Submitted to: Plant and Animal Genome Conference Proceedings
Publication Type: Abstract Only
Publication Acceptance Date: 11/1/2005
Publication Date: 1/14/2006
Citation: Clawson, M.L., Heaton, M.P., Keele, J.W., Smith, T.P., Laegreid, W.W. 2006. Linkage disequilibrium and haplotype structure in the prion gene of U.S. beef and dairy cattle (abstract). Plant and Animal Genome Conference Proceedings. p. 145.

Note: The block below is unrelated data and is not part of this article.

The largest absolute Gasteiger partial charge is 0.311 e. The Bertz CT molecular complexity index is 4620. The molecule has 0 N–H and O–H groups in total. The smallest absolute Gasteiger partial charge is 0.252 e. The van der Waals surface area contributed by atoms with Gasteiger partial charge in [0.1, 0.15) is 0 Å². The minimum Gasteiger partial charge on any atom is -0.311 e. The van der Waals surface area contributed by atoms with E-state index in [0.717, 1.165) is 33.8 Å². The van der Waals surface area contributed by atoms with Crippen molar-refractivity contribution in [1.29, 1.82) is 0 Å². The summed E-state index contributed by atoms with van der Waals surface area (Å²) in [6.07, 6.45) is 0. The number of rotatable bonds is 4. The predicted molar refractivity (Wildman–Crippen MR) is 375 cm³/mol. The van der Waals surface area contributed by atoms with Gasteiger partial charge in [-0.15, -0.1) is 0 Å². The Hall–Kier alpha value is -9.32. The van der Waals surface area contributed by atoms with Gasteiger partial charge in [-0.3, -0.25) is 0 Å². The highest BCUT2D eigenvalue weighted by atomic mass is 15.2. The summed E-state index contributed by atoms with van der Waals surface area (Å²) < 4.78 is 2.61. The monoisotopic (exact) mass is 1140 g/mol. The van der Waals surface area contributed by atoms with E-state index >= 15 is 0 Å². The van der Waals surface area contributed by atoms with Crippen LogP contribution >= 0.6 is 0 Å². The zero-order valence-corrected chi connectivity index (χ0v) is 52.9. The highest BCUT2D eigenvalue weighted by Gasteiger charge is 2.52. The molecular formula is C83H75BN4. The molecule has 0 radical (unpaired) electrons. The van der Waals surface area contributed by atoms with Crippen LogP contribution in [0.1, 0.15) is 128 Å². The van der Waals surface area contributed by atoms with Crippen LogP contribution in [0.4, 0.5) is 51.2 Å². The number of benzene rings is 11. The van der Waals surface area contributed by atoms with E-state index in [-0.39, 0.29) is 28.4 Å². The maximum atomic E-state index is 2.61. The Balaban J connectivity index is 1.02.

Technical Abstract: Bovine spongiform encephalopathy (BSE) is a fatal neurological disorder characterized by abnormal deposits of a protease-resistant isoform of the prion protein. In U.S. cattle, the extent of nucleotide diversity in most of the non-coding regions of the prion gene (PRNP) was previously unknown. Defining this variation is necessary to interpret the potential influence of PRNP alleles on genetic predisposition to BSE. The objective of this study was to identify and characterize the genetic variation of PRNP from the promoter region through the 3’UTR in U.S. cattle. A 25.1-kb genomic region containing PRNP was sequenced from 192 cattle representing 16 beef and 6 dairy breeds prevalent in U.S. herds. For 95% of the animals sequenced, two or more high quality reads were obtained for each nucleotide (24.7 kb total). Sequence analyses identified 388 total polymorphisms: 350 single nucleotide polymorphisms (SNPs) and 38 insertions/deletions. The majority of these polymorphisms (287) have not previously been reported, including 42 with a minor allele frequency greater than 0.05 in U.S. cattle. There is strong linkage disequilibrium between polymorphism alleles in the promoter region of bovine PRNP. Excluding breeds influenced by Brahman germplasm, there were 23 PRNP haplotypes identified with a frequency greater than or equal to 0.01. These haplotypes accounted for 178 of the 198 PRNP alleles analyzed and were defined by 20 haplotype tagging SNPS (htSNPs). The htSNPs represent an efficient set of polymorphisms for genotyping PRNP haplotype diversity and may facilitate genetic epidemiologic studies of BSE.